The insides of both fenders looked like this, so I decided to clean them up and paint them. I only did one today, but tomorrow I will do the blue one and get both insides done with some self-etch primer. I'm doing the insides (eventually) in the body color.

 

fen1.JPG

 

fen2.JPG

 

yawn....

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Yes that is very non glamorous.......but its that kind of stuff that make people look at your cars and say Damn, it probably also helps to contribute to the awards you have.

 

Can't wait to this one finished.

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Yeehah!! Someone else who doesn't like Undercoat (body tar). I'm sure the nice Man who did my wagon all those years ago was drunk as on my wagon the stuff is everywhere and really thick too! It takes forever to get off.

 

Great work on the quarter panels!

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Thanks guys,

HOT TIP for removing undercoating. Apply JASCO paint and enamel stripper liberally with a disposable brush, let it sit for about 10 minutes, and the stuff will come (mostly) right off with a putty knife. It's still a messy job, but it beats using a power tool and having the shit fly all over :)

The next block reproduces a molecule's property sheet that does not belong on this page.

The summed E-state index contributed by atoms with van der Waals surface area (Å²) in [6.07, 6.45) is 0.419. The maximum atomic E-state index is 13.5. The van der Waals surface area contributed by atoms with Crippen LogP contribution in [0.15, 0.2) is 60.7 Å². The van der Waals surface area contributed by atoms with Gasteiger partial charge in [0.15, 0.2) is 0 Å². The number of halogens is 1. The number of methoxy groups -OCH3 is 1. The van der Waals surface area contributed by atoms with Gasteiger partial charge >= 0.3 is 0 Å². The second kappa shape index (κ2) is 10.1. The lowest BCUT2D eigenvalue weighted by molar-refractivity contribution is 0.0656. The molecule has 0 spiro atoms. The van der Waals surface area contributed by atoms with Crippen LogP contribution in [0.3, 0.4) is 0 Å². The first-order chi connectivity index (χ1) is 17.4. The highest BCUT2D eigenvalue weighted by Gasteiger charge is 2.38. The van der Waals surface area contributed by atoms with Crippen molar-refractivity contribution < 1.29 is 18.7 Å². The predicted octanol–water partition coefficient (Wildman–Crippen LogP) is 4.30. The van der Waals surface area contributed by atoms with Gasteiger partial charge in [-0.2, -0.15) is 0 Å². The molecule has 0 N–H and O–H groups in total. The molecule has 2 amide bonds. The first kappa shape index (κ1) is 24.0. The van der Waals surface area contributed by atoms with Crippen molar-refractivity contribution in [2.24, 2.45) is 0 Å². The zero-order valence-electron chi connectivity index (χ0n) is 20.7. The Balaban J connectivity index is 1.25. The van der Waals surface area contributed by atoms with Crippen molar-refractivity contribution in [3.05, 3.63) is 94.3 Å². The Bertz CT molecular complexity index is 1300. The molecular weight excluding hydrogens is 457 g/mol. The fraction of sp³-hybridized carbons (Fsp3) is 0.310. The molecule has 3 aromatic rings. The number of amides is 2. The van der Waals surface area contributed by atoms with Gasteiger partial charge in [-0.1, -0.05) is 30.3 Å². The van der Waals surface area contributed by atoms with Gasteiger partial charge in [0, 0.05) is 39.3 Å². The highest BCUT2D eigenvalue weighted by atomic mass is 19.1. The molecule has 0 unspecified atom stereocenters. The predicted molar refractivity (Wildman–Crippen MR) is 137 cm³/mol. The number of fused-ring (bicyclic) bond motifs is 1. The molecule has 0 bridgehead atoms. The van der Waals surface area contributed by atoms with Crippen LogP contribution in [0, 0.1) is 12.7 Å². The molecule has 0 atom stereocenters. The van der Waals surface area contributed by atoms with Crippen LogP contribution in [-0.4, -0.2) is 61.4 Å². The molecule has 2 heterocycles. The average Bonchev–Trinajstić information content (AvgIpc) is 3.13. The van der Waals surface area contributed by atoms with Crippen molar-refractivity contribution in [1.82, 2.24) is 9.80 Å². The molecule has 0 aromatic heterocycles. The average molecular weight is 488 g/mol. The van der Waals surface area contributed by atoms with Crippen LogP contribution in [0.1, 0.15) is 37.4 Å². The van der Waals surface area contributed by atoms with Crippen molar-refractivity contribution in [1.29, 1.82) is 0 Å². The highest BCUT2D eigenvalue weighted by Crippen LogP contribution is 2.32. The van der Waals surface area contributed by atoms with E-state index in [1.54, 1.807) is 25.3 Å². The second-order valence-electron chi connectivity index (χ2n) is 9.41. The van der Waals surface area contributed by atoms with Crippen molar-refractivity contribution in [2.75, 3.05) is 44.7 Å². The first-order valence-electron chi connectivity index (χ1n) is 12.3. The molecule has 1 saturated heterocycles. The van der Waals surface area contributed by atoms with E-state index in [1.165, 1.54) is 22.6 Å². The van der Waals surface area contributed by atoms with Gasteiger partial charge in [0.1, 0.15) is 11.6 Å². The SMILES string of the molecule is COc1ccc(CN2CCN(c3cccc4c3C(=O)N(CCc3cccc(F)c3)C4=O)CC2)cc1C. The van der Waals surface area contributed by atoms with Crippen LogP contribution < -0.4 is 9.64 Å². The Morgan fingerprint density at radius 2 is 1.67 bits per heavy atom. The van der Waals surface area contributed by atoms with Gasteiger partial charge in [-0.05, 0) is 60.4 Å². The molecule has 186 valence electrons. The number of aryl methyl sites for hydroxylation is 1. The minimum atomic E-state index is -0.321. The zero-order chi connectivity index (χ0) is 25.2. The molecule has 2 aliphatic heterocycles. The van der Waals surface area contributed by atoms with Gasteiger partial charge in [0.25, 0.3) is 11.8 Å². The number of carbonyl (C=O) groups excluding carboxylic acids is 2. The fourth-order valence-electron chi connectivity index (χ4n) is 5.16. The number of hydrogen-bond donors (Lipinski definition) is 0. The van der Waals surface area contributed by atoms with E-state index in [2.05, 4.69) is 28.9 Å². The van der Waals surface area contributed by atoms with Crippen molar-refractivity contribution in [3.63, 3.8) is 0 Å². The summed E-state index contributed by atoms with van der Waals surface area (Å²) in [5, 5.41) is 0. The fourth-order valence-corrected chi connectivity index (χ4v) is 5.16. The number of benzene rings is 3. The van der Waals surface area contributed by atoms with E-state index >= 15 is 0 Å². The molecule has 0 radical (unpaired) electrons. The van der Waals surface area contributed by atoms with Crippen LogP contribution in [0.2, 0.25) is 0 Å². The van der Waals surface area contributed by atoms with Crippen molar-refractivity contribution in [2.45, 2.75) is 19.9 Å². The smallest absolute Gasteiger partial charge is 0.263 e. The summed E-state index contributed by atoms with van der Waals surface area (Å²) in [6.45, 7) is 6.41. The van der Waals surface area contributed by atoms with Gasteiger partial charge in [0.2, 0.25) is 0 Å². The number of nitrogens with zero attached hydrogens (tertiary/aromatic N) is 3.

I just primered both fenders and they look very clean inside. Even though I am going to buy paint from out of State, I have some Cal-compliant acrylic enamel paint in my color for stuff like this which will do just fine.

 

Kelly,

I made my reservations for Williams, AZ again. Looking forward to seeing you again if you can make it...

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Registration is supposed to start on the 15th of July (according to Nostalgic Datsun). I am planning on being there...with a Datsun or with 2 Datsuns or without....depends on what is running that week, most likely be the grey one again. Lookin forward to seein ya, are ya bringing anything?

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Kelly,

I just got the e-mail on registration and I'll be there in the Sunny again. The goon would be nice, but it's got a bit more work to go before I can show it :)

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I got quite a bit done yesterday.

 

Here is the finished dogleg section ready for install.

 

dlfin.JPG

 

Like the opposite side of the car, the bottom of the rocker panel was dented in the exact same spot. I assume someone with a floor jack thought this was a good spot to jack up the car. Not good. I did this many times when I restored the '55 Caddie. Here's the clamp and floor jack method.

 

rokdent.JPG

 

Straightened out nice and easy..

 

rokfin.JPG